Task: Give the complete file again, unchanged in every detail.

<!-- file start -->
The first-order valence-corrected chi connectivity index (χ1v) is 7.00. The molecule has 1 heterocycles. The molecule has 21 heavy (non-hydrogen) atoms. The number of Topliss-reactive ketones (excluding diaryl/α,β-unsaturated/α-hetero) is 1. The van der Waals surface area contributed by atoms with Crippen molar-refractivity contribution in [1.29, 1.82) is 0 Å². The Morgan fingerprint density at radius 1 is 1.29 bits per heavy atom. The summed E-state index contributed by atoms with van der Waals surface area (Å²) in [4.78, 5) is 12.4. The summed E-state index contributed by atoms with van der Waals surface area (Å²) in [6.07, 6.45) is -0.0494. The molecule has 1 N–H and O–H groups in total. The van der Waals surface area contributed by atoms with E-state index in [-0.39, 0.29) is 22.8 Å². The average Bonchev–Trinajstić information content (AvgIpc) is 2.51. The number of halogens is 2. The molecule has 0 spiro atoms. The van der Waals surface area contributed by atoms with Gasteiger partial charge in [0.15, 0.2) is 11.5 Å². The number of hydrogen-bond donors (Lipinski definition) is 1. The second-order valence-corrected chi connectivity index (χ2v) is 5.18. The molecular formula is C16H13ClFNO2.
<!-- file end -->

The first-order valence-corrected chi connectivity index (χ1v) is 7.00. The molecule has 1 heterocycles. The molecule has 21 heavy (non-hydrogen) atoms. The number of Topliss-reactive ketones (excluding diaryl/α,β-unsaturated/α-hetero) is 1. The van der Waals surface area contributed by atoms with Crippen molar-refractivity contribution in [1.29, 1.82) is 0 Å². The Morgan fingerprint density at radius 1 is 1.29 bits per heavy atom. The summed E-state index contributed by atoms with van der Waals surface area (Å²) in [4.78, 5) is 12.4. The summed E-state index contributed by atoms with van der Waals surface area (Å²) in [6.07, 6.45) is -0.0494. The molecule has 1 N–H and O–H groups in total. The van der Waals surface area contributed by atoms with E-state index in [-0.39, 0.29) is 22.8 Å². The average Bonchev–Trinajstić information content (AvgIpc) is 2.51. The number of halogens is 2. The molecule has 0 spiro atoms. The van der Waals surface area contributed by atoms with Gasteiger partial charge in [0.15, 0.2) is 11.5 Å². The number of hydrogen-bond donors (Lipinski definition) is 1. The second-order valence-corrected chi connectivity index (χ2v) is 5.18. The molecular formula is C16H13ClFNO2.